“FRANKLY, I’VE had enough of lockdown,” declared Nigel Farage in a video shot on November 1st in the bar of Donald Trump’s Washington, DC, hotel. The man responsible for Brexit, who was visiting America to support his friend’s campaign, has announced that he will be launching a new political party, Reform UK, to contest local elections next spring. It will advocate letting covid-19 circulate freely among the young and healthy, while the old and vulnerable shield themselves.
The Tory party once dismissed Mr Farage’s followers as a gaggle of golf-club bores and pub cranks. The problem for Boris Johnson is that, once again, Britain’s club houses and bars are closed, and a growing slice of their Conservative-voting patrons are unhappy about it. On November 5th, the government instigated a second national lockdown, which will be in place until at least December 2nd.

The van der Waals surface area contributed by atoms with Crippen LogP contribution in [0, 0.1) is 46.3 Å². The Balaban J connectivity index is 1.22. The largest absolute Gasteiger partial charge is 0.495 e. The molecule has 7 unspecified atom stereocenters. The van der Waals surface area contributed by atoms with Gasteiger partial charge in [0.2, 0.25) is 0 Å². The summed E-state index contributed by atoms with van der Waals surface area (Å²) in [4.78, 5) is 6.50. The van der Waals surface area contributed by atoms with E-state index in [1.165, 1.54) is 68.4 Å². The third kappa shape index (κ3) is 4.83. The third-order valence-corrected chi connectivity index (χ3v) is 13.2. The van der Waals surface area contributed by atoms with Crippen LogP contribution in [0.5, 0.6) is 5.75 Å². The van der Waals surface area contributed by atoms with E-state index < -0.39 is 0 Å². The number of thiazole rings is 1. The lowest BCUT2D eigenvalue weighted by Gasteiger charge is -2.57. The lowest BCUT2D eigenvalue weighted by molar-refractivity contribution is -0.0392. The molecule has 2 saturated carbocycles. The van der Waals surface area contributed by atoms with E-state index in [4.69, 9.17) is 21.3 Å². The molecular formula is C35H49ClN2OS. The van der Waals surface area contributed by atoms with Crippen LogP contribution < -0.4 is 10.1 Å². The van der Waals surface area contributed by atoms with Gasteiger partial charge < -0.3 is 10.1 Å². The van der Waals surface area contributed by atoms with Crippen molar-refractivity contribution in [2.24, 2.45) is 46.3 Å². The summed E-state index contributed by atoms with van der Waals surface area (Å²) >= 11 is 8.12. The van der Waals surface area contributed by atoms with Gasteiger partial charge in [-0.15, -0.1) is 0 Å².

Mr Johnson had vowed to avoid that at all costs, and had wanted to pursue a series of tiered regional restrictions. He changed course on October 31st, after the government’s scientists warned that on its current trajectory the disease would kill up to 4,000 people a day in the week before Christmas. That, Mr Johnson said, would be a “moral and medical disaster”, which would see hospitals filled and doctors choosing whom to save.
Ministers scoff at Mr Farage’s many comebacks. He is “like Frank Sinatra”, says one. But he is hard to ignore, for he has traumatised and transformed the Conservative Party in the past decade. First, as leader of the UK Independence Party, he turbocharged the question of EU membership by fusing it to immigration, and compelled David Cameron to hold the 2016 referendum. Then, as Theresa May’s exit treaty became stuck in Parliament, he launched the Brexit Party, which swiftly overtook the Tories in the polls, prompting them to dump her and her deal. His method is to harass the party through local and European elections, thus panicking the leadership into adopting his policies.